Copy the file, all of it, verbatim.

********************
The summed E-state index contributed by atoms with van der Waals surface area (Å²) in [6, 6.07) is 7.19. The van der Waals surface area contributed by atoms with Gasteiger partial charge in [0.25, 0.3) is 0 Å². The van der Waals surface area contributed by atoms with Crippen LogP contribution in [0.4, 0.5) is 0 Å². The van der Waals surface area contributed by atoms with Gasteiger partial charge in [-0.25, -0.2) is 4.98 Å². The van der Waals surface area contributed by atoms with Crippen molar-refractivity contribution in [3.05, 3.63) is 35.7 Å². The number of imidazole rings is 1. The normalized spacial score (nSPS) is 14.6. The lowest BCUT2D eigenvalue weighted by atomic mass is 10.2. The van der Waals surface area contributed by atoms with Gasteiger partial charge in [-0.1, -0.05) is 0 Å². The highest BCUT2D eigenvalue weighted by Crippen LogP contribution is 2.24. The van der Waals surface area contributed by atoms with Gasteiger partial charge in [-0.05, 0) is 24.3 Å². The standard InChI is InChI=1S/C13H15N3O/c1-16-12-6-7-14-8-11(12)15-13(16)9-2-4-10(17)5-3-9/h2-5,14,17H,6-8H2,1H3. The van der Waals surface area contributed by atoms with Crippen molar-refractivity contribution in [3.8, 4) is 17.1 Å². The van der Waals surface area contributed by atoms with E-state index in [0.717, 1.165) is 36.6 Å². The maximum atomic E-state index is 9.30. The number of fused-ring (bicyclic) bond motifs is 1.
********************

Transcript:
The summed E-state index contributed by atoms with van der Waals surface area (Å²) in [6, 6.07) is 7.19. The van der Waals surface area contributed by atoms with Gasteiger partial charge in [0.25, 0.3) is 0 Å². The van der Waals surface area contributed by atoms with Crippen LogP contribution in [0.4, 0.5) is 0 Å². The van der Waals surface area contributed by atoms with Gasteiger partial charge in [-0.25, -0.2) is 4.98 Å². The van der Waals surface area contributed by atoms with Crippen molar-refractivity contribution in [3.05, 3.63) is 35.7 Å². The number of imidazole rings is 1. The normalized spacial score (nSPS) is 14.6. The lowest BCUT2D eigenvalue weighted by atomic mass is 10.2. The van der Waals surface area contributed by atoms with Gasteiger partial charge in [-0.1, -0.05) is 0 Å². The highest BCUT2D eigenvalue weighted by Crippen LogP contribution is 2.24. The van der Waals surface area contributed by atoms with Gasteiger partial charge in [-0.05, 0) is 24.3 Å². The standard InChI is InChI=1S/C13H15N3O/c1-16-12-6-7-14-8-11(12)15-13(16)9-2-4-10(17)5-3-9/h2-5,14,17H,6-8H2,1H3. The van der Waals surface area contributed by atoms with Crippen molar-refractivity contribution in [3.8, 4) is 17.1 Å². The van der Waals surface area contributed by atoms with E-state index in [0.717, 1.165) is 36.6 Å². The maximum atomic E-state index is 9.30. The number of fused-ring (bicyclic) bond motifs is 1.